Wednesday, April 22, 2020

Polly pocket bus. Do you remember that toy? Once that was all I needed to make acquaintances and climb that 6-year-old social ladder. In fact, I was actually banned at one point from bringing it into school as it was 'distracting the students from learning'. People would rather play with me and my bus than listen to our teacher or even play outside. They then allocated one day a week in which pupils could bring in their toys. Kinda like 'show and tell' I suppose. I still remember when the time came for me to fall from the social ladder I'd become accustomed to when another student's birthday came around (who was notably better off than me), and she had the latest version of the Polly Pocket set. It had more to play with which meant more people were involved at once.

Although now trivial, it did take a long time to understand this. It was my first experience of consumerism and wealth lead popularity and inclusivity. I know you always did your best. We never went without and we always had food on the table but I was aware very early on that 'money didn't grow on trees'. I played with and enjoyed that same Polly Pocket set for years following, though. Even when others thought it was lame.

The thing is, popularity had never been important to me. All I wanted was to fit in- as many of us do when we're kids. I wanted to be liked, sure, but I also wanted more than anything to fade into the background, be normal and not have to answer questions as to why I have to show a card to the dinner ladies.

Do you also remember the Mckenzie jacket you bought me in Year 7? The black one with the pink writing and drawstrings? Man, I loved that thing, didn't I? In the summer holidays, I wore it everywhere. Swearing I'd never take it off. Upon returning back to school I learned that the thing I'd loved so dearly up until this point was now 'out' and I was mocked for wearing it. It's still my favourite thing you've ever bought me, I hope you know that.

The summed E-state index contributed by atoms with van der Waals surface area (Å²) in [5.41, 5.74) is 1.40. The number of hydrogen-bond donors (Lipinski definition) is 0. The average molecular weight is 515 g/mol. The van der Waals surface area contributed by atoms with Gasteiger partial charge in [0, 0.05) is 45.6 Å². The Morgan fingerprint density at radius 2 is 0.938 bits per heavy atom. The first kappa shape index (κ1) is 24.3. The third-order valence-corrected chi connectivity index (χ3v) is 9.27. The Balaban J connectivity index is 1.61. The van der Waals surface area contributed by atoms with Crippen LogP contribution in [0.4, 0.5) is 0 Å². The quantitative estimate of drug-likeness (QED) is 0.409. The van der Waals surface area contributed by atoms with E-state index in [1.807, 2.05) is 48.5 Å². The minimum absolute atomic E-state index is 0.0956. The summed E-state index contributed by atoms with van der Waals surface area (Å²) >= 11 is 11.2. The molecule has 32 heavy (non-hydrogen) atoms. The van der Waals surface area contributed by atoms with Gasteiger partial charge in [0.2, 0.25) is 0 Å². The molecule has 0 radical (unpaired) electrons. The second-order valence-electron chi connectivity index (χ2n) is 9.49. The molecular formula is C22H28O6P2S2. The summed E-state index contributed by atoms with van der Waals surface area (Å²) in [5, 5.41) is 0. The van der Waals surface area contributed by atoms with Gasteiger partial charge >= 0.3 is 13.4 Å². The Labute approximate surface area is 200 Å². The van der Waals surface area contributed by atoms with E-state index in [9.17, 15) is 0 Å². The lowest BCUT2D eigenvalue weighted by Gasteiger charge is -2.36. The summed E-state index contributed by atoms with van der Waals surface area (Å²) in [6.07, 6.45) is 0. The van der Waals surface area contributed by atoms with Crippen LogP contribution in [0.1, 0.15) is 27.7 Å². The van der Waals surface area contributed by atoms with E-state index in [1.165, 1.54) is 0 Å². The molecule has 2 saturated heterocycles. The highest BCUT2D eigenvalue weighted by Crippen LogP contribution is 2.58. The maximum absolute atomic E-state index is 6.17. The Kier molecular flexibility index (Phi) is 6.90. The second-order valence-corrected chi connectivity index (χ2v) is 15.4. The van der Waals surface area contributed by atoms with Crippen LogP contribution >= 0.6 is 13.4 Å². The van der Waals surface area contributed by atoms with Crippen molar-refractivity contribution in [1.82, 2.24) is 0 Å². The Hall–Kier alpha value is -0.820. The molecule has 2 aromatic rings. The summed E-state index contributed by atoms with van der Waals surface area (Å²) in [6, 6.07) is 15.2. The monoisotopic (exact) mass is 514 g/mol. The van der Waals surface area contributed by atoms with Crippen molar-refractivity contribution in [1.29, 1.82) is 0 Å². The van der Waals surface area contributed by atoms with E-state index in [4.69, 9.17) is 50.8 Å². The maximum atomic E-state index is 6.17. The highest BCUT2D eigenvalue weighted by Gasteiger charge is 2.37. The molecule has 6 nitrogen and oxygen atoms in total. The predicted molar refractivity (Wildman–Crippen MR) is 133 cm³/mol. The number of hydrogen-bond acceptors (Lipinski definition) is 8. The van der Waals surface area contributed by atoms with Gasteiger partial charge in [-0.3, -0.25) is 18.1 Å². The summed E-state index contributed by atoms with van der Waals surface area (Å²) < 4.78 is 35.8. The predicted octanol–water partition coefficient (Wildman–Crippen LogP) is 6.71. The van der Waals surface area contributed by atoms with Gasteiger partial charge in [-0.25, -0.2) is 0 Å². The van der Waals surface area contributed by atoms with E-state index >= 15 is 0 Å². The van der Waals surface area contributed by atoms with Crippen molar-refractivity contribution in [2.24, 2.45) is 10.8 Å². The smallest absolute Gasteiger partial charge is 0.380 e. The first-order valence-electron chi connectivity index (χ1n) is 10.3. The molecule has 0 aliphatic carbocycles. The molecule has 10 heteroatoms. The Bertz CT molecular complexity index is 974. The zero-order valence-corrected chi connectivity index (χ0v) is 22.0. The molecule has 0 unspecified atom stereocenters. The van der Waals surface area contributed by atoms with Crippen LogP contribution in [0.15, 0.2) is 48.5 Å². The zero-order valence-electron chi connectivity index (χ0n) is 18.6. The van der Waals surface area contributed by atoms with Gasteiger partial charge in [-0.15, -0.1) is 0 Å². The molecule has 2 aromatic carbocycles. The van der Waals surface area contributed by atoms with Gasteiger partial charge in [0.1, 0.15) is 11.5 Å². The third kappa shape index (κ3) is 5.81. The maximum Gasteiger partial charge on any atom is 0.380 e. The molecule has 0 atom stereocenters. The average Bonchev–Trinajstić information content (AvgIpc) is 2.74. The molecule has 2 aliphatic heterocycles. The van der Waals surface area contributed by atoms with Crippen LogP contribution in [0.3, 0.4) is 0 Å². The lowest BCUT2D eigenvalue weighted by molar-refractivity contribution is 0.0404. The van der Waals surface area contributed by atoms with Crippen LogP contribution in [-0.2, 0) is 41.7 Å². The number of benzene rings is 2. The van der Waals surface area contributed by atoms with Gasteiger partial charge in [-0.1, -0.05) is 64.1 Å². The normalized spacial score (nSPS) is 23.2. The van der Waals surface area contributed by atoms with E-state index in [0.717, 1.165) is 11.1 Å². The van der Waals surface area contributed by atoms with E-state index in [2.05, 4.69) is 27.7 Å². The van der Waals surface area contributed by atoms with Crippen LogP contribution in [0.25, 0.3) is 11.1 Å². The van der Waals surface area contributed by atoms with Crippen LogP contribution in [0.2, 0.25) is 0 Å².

The bullying got worse as the time went on and I began to get more confused and frustrated. I didn't understand why I couldn't have these things but I also didn't really understand why I needed them either. It was a feeling of security to have them I suppose. Every new school year brought a trend that I was late to, conversations I couldn't be a part of, as they were happening on platforms I didn't have access to, and new reminders that my life, in some way, was different.

The number of payment plans you must have acquired, savings you must have made and budgeting you must have done in order to get me these things, although lost on me at the time, means a lot. I tried not to show you that I was upset with all that I thought I lacked compared to those around me but I know that you noticed.

Just know now, mum and dad, that I know all I really lacked was the understanding of our circumstances and more importantly the understanding of what is actually important. If love and acceptance were the commodities at that school, I'd be the object of envy for every student there. 

Thank you, you really are the best...

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  1. Thebusyshelf24 April, 2020

    This was beautiful!
    We all have a moment in our lives when we hear the " this is HIERARCHY" roar in the background while someone's toy is attracting all the crowd.
    I think your parents are super proud of you!

    1. Yeah, it really sucks doesn't it. At least we learn as we get older I suppose. Thank you so much though, I sure hope so!

  2. It’s so hard to appreciate just how hard our parents had to work to provide for us.

    I am now finally getting it as my son gets older. I’d do anything to keep him safe, make him feel secure and have the things he wants. But the lessons my parents taught me are firmly being planted in to my son in the hope that he has that moment of clarity when he is older.

    Great post, beautifully written x

    1. Absolutely. Thanks so much for reading Claire, I'm glad you liked it!

  3. This is such a sweet post, and beautifully written :) School can be so tough, especially with all the changing trends and keeping up with what is 'cool' and what isn't. I'm so glad that as we get older, we learn to see individuality as a positive thing. It sounds like your parents did a wonderful job - thank you for sharing your lovely letter <3 xx

    Bexa | www.hellobexa.com

    1. Thank you so much Bexa! It's definitely harder on kids that grow up without the ability to keep up with things. I hope that things are changing in that respect. Thanks for reading!


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